From Tel Aviv, Israel to Istanbul, Turkey
I am a red-tape refugee, a limbo-dweller in the politically murky space at foreign airports between a 747 and immigration. A place without a country. A funny thing happened on the way to Israel, and I can now say something I never thought I’d say: I’ve been deported. Denied admittance and turned away at the velvet rope like a Hollywood nightclub I’m not Hollywood enough for.
What’d I do yesterday? Got kicked out of a country. NBD.
We received the deluxe deportee package as they showed us the door – multiple rounds of interrogation, a rotating staff of security personnel prepared to escort us all the way to the urinal, should nature call, and a thorough examination of everything we intended on walking into Israel with, including ourselves. Yes, this involved some time with rubber gloves in a little white room. (Thankfully, the guard’s metal detecting wand sufficed, and I remain pure.)
I’m surprised the flight crew didn’t announce us, the outlaws in the back row, the ones in need of a shave and a good night’s sleep, after the pre-flight safety video. “Attention passengers of Turkish flight 183, we have a couple of unexpected guests at the rear of the aircraft. Be sure to stare at them as they pass. They’re not from here. Right now, as we retain possession of their passports, they’re not from anywhere. Also, please enjoy the complimentary peanuts.”
An explanation, in brief: we didn’t have the right visa.
Although a typical visitor stamp is good for three months, they were suspicious of our intentions due to the length of our stay. Which, funny enough, was less than three months. If you’ve ever watched the news in your lifetime, you know this region deals with a certain amount of instability. As recently as a few days ago, explosives were exchanged between Gaza and southern Israel, which has the good people of passport control on edge. And we won the ‘hold for further questioning’ lottery.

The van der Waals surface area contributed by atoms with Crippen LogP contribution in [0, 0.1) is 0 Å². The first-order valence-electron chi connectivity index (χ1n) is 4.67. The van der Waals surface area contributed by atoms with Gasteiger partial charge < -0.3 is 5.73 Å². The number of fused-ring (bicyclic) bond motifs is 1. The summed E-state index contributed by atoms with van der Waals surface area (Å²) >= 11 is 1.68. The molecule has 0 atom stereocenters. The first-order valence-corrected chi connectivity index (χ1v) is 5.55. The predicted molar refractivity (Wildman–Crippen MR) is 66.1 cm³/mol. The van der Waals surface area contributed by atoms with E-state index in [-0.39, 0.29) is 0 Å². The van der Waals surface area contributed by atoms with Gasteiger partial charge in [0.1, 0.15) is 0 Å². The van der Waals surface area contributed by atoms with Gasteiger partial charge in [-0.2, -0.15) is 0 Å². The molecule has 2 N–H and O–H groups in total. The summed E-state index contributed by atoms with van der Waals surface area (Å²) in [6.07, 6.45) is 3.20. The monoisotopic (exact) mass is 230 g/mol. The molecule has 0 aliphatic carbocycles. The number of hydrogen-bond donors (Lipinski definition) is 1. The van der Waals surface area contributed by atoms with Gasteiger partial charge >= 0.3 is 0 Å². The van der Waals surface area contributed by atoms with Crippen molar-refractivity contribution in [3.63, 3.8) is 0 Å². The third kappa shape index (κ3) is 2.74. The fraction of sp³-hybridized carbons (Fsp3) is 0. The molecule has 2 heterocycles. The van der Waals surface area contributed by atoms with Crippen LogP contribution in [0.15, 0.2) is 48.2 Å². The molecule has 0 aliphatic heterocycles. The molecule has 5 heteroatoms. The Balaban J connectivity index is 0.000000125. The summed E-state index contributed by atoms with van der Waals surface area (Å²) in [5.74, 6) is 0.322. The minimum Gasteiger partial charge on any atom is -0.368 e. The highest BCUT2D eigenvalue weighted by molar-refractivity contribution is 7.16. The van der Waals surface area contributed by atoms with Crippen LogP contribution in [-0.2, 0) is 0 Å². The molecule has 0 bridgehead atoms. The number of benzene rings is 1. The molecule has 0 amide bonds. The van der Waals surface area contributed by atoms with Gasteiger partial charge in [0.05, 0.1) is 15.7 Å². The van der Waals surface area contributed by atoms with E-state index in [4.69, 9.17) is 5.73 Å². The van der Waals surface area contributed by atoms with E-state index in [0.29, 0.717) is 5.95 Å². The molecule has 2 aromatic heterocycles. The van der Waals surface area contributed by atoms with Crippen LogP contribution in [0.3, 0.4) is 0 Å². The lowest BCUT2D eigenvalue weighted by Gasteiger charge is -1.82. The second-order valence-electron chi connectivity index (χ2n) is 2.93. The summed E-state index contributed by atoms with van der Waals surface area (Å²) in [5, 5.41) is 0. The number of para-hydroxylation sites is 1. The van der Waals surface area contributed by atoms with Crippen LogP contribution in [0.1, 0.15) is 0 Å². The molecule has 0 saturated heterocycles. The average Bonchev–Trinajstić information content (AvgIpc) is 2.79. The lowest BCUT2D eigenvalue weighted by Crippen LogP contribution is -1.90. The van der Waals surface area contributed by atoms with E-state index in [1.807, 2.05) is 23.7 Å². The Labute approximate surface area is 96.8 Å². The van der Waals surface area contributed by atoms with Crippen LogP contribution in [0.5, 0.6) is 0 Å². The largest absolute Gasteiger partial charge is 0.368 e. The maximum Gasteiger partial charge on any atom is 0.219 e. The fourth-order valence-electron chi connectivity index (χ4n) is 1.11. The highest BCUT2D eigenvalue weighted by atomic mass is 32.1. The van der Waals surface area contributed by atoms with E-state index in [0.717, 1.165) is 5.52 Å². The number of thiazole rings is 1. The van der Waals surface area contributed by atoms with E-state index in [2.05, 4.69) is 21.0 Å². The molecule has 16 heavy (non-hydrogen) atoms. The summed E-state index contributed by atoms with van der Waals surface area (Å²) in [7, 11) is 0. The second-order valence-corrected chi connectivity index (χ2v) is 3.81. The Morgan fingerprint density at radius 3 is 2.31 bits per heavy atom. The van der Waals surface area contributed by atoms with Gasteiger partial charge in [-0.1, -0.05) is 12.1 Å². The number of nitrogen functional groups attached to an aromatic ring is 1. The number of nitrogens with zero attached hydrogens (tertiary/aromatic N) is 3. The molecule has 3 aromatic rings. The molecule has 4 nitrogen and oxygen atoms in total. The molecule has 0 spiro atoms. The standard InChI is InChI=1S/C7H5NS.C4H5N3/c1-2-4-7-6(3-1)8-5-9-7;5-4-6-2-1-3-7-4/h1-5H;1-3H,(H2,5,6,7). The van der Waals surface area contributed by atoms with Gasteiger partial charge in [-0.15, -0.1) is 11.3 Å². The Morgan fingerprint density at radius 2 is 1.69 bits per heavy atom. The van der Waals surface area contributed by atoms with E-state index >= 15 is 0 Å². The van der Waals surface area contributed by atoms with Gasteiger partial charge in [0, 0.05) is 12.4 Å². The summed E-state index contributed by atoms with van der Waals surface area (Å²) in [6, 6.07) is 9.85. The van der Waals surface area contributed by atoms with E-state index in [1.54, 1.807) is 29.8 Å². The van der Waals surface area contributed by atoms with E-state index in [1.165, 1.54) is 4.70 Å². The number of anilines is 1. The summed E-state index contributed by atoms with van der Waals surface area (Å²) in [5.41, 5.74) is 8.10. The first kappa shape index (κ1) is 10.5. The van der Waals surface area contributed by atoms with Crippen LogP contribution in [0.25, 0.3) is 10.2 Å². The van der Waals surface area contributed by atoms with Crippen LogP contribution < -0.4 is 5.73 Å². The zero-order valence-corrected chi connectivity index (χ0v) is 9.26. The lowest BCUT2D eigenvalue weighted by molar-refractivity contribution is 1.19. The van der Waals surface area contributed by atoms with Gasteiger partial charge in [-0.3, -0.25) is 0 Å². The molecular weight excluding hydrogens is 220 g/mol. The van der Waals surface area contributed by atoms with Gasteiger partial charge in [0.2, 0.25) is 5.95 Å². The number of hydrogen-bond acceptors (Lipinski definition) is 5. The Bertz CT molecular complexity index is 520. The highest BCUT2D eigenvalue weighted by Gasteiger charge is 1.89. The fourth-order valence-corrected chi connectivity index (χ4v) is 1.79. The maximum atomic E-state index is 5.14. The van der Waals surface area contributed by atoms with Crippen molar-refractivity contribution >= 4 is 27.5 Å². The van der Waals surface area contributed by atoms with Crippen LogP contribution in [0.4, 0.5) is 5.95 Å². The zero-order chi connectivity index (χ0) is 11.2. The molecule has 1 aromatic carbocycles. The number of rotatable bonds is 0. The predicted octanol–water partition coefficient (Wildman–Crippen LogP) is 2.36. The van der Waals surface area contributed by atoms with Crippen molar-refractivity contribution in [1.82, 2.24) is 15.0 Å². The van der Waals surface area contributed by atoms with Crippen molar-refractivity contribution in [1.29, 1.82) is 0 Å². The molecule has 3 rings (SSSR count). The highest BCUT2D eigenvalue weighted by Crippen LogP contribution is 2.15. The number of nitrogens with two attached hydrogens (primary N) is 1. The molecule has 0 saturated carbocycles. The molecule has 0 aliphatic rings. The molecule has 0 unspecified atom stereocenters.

The good cop, a tight-lipped immigration officer with a look that said “nothing about this, or anything, is funny,” wanted to know everything about me. Even the funny parts, which never managed to break his bored and empty, bureaucratic gaze. He wondered if I had plans to holiday in the Gaza Strip, perhaps backpack through the explodey towns of Syria, thrill-seek for a good tear gas facial, rock-throwing manicure, or settle into a relaxing rubber bullet massage.
But no matter how I phrased my desire to avoid such mortal inconveniences, he was unconvinced, and we had the wrong kind of visa.
Whenever we seek to control the outcome of our lives, and the world we live in, we are, at any moment, susceptible to f*#kery. To err is human, and our world is built by humans. We trust the bridges we drive on to remain elevated, our boats to have enough life vests, and the airtight itineraries of our well-crafted plans to prevail.
But nothing is impervious to f*#kery.
So here we are, a little bewildered, exiled to Istanbul (which is admittedly not the worst place to be exiled to), trying to come to terms with an uncertain future. As my fellow refugee, Dave T. put it at the hotel breakfast this morning: “One day you find yourself in Istanbul, listening to Enrique Iglesias, kicked out of Israel, and you wonder: how the hell did I get here?”
Sitting at a cafe in the showdown shadows of the palatial Blue Mosque and the Hagia Sophia, I’m reminded of the tale of the Kaşıkçı diamond. This large, pear-shaped stone encrusted in many other valuable stones, currently resides in Istanbul’s Topkapi Palace. I stumbled upon it my first day here, and read of its unconventional journey on the plaque beside its protective glass. The story tells of a 17th century fisherman, who discovered the precious gem of unknown foreign origins amongst a pile of rubbish. A local jeweler gave the man three spoons for the diamond before it ended up in the Sultan’s hands soon after. Three spoons for this priceless national treasure, the fourth largest diamond of its kind in the world. Three spoons.
Nothing, not even an 84 carat diamond, priceless upon glance, is impervious to f*#kery.
Like the Kaşıkçı diamond, we have, through human error, confusion, and the universal laws of f*#kery, found ourselves in a new home away from home away from home. And I’m looking for a man with three spoons that can get us back to Israel.